Japanese Grammar Lesson 12: に and へ

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Japanese Grammar Lesson 12: Destination Particles に (ni) and へ (e) – Review Notes

Today we learned how to use the Japanese particles に (ni) and へ (e) to indicate destination or direction. In this review, we will go over what we learned in the video, and we will talk about some other uses of these particles.

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Using the particle に (ni) or (e) as “to”:

★ The Japanese particles に (ni) and (e) can be used to indicate destination or direction. They are translated as to in English.

★ When used in this way, に (ni) and (e) are interchangeable. 

★ In this example, に (ni) and (e) are translated as to. They are indicating a destination and direction, and therefore either can be used.

★ In this example, に (ni) and (e) do not directly translate as to because we do not say I’m going to home in English, we just say I’m going home. However, they are indicating a destination and direction all the same, so we do need to use either に (ni) or (e) in this sentence.

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About the particle (e):

★ The Japanese particle  is written using the hiragana which is pronounced he in other words, but it is pronounced e as a particle.

★ The Japanese particle  is often used to welcome somebody to someplace. In these kinds of sentences, is preferred over に.

日本ようこそ。

Nihon e yōkoso.

Welcome to Japan.

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About the Particle に (ni):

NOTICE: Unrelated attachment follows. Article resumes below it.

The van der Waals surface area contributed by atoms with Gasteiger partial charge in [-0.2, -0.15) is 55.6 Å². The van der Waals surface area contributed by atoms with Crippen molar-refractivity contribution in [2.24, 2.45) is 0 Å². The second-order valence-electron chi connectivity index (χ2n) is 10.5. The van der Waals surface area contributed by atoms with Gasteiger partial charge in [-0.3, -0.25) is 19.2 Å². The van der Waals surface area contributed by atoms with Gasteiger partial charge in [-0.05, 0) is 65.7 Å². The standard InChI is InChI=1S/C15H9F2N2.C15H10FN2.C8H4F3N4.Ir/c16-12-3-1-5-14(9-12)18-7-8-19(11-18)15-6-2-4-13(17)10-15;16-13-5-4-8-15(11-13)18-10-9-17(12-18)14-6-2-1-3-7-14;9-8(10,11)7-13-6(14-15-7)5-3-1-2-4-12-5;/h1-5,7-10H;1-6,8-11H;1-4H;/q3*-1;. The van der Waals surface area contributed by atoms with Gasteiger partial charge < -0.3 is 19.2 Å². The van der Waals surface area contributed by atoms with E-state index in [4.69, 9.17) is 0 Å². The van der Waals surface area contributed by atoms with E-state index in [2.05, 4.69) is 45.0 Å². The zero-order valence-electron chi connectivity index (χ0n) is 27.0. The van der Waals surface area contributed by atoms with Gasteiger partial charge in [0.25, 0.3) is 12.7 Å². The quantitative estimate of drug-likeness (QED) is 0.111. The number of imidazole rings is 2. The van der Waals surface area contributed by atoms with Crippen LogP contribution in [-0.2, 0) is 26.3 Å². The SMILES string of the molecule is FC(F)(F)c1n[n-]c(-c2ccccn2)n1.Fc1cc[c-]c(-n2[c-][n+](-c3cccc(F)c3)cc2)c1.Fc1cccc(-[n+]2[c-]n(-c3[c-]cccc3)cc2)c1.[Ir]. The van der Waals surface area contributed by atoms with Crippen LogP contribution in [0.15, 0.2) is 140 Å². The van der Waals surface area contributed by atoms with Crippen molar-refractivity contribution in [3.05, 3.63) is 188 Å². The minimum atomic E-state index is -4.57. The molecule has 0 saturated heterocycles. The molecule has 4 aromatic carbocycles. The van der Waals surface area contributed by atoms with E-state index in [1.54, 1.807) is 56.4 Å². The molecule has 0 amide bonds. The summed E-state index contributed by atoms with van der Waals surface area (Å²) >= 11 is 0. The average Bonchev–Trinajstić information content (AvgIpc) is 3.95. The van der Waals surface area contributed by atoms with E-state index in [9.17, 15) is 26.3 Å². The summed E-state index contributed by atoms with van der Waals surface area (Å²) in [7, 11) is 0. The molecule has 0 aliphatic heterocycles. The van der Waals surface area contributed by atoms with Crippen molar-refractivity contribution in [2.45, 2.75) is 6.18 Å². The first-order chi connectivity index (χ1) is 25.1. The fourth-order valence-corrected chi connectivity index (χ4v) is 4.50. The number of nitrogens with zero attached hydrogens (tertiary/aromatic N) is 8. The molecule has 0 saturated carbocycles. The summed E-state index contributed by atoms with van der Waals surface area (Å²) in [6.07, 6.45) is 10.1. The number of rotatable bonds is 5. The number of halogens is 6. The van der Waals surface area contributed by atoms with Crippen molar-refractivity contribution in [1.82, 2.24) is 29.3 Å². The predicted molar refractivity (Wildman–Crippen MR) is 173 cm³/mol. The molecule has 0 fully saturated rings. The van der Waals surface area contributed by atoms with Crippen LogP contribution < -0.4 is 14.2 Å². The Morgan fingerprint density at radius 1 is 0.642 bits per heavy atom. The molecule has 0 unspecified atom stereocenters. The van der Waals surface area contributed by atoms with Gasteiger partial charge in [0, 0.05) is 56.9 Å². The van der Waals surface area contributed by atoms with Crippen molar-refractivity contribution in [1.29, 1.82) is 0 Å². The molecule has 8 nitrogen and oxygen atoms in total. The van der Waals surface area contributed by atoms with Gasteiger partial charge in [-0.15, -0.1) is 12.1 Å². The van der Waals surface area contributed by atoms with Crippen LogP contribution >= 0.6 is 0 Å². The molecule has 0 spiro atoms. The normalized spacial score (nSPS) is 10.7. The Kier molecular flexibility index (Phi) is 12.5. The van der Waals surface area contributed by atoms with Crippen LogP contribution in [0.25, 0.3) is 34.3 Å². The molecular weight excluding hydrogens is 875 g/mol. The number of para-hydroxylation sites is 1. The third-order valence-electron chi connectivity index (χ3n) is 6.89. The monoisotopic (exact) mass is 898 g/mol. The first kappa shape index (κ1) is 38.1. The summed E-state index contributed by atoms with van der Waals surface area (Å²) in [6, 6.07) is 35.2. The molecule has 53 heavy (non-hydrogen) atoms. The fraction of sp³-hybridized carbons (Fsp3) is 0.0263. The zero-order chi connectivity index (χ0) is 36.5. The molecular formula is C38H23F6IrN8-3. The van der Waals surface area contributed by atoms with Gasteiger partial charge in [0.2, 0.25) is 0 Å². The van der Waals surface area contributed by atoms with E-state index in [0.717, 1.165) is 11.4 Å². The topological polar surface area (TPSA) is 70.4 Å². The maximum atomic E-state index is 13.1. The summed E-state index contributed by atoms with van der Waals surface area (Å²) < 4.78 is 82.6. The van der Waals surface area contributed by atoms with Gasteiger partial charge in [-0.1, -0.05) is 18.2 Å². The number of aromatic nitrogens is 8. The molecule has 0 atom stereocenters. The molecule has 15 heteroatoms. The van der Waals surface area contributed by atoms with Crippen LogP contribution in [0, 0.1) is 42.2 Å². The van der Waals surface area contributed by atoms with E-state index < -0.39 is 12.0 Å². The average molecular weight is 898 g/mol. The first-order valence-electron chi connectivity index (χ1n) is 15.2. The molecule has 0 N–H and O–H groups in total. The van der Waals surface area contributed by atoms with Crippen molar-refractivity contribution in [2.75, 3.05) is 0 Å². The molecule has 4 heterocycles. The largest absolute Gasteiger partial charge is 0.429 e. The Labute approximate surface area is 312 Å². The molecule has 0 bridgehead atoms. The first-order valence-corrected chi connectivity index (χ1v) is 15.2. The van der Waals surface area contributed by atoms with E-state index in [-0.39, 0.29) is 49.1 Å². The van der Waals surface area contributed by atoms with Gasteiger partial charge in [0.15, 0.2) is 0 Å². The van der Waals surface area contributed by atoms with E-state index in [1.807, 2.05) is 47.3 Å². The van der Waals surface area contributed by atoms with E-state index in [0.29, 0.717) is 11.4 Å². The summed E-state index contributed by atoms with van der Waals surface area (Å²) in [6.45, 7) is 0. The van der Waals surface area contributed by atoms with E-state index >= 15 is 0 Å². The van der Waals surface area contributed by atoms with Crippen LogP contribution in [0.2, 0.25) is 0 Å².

★ The Japanese particle  has many, many uses. It probably has the most uses out of all the Japanese particles. However, many of them are very easy to pick up on. In all of these other uses except the one we showed in the video,  can no longer be replaced with .

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Indirect Object Marker に (ni):

The particle  marks the indirect object in the sentence. The indirect object is the person or thing that receives the direct object in the sentence. For example:

彼は私にペンをくれました。

Kare wa watashi ni pen o kuremashita.

He gave me a pen./He gave the pen to me.

So, in this example, (watashi) is the indirect object, the one who is receiving the direct object (the pen). If you saw our video about the particle を (o) you should know that pen is the direct object of this sentence.

★ The Indirect object usually comes before the direct object in a sentence.

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Indicating a source or agent using に (ni):

★  indicates source or agent in passive or causative verbs. It translates as by in English.

田中さん日本語を教えてもらいました。

Tanaka san ni nihongo o oshietemoraimashita.

I was taught Japanese by Mr./Ms. Tanaka.

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The use of に (ni) with frequency expressions:

★ The particle  is used with frequency expressions such as per week, per day, etc.

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Example 1:

一日二時間ぐらい勉強します

Ichinichi ni nijikan gurai benkyō shimasu.

I study about 2 hours per day.

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Indicating a specific point in time using に (ni):

★ The particle  is used with various time expressions (year, month, day, and clock time) to indicate a specific point in time. It translates as at, on, or in. However, expressions of relative time, such as today or tomorrow, don’t take the particle に. To learn more in-depth about this use, click here!

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Example 1:

七時起きます

Shichiji ni okimasu.

I wake up at 7:00.

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Example 2:

日曜日友達と勉強しました

Nichiyōbi ni tomodachi to benkyō shimashita.